Inventors and impostors: An analysis of patent examination with self-selection of firms into R&D

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Abstract

I present a model in which firms differing in R&D productivity choose between ambitious research projects, which are socially desirable, and unambitious ones, which are socially undesirable. The patent office must decide how rigorously to examine applications, which affects the probability of weeding out bad applications but also how firms self-select into R&D. I show that when a subset of firms is financially constrained, the patent office should examine their applications more rigorously. This generates a number of predictions that I test by exploiting the 1982 reform that introduced firm-size dependent fees in the United States.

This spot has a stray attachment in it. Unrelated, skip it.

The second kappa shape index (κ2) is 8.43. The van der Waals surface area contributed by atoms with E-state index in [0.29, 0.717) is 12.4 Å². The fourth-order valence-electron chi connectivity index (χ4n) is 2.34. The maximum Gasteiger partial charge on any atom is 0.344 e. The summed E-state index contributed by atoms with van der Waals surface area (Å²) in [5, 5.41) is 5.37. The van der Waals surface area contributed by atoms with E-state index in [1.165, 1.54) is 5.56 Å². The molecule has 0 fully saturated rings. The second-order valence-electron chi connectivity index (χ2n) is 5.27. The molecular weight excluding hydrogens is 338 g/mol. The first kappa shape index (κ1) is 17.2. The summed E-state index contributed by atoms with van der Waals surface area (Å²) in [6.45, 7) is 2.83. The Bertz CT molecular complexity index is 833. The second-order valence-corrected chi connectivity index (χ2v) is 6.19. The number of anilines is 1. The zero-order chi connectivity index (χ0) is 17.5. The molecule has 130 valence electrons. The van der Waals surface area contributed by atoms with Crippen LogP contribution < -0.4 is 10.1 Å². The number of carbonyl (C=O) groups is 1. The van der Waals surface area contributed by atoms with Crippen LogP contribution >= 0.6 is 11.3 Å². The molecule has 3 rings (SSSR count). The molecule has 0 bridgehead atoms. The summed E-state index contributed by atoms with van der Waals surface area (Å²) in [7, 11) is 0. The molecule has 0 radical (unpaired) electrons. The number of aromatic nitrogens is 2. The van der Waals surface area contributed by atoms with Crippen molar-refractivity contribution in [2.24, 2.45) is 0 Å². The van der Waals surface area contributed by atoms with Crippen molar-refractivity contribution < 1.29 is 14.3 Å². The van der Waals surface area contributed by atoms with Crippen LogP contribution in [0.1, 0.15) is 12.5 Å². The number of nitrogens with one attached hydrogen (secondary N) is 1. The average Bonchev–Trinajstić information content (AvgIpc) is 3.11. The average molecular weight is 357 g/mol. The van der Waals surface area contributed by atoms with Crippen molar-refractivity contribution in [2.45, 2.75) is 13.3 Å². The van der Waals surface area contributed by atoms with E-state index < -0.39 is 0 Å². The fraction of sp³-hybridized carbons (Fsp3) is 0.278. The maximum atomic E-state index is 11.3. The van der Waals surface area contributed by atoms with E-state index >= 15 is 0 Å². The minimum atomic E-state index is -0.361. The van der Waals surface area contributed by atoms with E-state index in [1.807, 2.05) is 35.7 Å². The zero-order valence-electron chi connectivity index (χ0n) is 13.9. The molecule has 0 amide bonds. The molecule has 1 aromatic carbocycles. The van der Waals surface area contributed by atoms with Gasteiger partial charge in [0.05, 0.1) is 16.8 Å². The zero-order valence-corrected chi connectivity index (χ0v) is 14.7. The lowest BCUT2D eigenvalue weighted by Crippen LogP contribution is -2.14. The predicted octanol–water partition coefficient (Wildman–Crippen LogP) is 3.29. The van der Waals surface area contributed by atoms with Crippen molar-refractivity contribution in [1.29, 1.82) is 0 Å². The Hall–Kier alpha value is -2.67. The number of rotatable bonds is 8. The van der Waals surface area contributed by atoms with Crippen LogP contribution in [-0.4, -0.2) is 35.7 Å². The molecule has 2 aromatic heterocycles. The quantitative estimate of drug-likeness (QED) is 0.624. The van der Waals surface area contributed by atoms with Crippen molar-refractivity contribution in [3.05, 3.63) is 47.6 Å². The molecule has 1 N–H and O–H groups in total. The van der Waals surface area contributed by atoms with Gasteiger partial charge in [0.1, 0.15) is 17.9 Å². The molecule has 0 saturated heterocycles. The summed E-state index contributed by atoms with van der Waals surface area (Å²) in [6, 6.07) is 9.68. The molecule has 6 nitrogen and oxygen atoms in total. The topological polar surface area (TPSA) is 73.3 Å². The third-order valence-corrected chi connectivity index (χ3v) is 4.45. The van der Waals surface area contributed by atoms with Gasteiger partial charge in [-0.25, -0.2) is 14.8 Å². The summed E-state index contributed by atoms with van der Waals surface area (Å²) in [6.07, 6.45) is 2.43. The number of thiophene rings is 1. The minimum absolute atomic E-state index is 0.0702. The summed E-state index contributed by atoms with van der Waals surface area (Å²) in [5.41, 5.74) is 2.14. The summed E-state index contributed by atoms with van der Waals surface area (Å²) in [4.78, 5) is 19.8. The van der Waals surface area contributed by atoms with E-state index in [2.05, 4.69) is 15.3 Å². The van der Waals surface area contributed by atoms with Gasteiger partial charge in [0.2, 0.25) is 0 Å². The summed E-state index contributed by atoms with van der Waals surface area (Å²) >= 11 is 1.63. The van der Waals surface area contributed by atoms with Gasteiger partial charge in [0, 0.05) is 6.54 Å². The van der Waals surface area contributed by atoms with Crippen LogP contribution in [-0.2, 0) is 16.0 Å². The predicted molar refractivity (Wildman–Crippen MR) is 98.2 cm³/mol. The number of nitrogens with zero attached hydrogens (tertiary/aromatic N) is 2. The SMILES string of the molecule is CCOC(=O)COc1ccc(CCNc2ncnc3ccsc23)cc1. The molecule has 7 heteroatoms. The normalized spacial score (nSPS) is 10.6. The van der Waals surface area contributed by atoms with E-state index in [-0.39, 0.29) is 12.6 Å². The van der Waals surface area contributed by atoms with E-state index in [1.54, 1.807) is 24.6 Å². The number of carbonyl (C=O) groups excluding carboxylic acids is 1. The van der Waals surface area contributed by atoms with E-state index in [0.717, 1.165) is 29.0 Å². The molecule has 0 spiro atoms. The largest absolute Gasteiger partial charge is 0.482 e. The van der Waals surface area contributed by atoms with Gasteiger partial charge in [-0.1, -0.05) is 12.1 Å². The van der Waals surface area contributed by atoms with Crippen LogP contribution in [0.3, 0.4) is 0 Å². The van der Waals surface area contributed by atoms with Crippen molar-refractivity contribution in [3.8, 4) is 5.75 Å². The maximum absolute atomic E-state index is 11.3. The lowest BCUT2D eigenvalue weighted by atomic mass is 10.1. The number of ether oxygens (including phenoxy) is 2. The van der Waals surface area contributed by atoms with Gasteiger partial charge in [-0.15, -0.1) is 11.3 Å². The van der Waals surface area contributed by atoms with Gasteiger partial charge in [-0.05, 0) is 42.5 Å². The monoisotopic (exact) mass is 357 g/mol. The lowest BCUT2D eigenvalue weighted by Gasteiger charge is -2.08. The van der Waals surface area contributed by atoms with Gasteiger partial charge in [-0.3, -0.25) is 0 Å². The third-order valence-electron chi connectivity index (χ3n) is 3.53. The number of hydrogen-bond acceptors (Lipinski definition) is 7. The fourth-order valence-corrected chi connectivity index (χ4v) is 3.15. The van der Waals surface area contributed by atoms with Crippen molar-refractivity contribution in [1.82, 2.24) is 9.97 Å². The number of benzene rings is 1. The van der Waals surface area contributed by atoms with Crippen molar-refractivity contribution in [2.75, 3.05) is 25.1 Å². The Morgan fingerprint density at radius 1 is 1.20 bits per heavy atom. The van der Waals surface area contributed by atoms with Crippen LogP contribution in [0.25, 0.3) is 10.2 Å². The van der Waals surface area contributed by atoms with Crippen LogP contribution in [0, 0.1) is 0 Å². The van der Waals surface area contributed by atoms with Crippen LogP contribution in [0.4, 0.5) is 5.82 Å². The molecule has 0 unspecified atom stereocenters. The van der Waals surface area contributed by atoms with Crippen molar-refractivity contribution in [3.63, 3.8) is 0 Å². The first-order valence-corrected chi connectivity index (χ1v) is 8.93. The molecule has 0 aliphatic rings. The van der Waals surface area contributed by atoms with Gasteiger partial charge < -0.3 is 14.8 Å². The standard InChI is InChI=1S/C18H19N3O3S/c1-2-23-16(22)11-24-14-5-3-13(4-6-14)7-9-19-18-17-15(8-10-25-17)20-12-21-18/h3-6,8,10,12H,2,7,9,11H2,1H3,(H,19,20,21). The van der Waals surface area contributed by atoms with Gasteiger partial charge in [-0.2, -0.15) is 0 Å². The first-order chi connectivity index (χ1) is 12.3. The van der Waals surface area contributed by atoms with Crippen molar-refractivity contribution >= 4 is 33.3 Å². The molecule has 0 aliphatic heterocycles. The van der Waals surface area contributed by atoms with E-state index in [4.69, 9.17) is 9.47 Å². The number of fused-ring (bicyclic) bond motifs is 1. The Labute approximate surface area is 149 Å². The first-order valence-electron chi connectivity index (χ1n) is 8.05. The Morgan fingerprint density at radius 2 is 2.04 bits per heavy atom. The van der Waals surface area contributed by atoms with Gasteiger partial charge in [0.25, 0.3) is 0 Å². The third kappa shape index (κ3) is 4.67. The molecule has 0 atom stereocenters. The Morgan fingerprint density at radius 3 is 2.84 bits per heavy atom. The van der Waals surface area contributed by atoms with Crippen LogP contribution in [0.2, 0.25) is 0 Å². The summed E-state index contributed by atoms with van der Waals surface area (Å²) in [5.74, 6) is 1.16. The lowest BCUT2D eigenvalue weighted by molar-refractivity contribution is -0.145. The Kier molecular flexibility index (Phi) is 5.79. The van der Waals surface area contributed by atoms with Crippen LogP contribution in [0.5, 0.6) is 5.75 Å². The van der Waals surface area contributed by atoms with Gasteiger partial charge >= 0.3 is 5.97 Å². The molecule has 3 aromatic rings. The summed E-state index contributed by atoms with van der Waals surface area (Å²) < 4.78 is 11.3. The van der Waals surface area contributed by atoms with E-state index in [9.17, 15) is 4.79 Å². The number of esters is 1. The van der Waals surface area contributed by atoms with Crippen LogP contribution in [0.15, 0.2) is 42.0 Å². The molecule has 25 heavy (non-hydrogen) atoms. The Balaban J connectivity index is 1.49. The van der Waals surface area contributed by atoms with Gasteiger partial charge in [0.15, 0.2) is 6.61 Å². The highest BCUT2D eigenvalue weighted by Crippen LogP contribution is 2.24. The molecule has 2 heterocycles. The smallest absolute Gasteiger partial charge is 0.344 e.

Original languageEnglish
Pages (from-to)660-699
JournalJournal of Industrial Economics
Volume61
Issue number3
DOIs
Publication statusPublished - 2013

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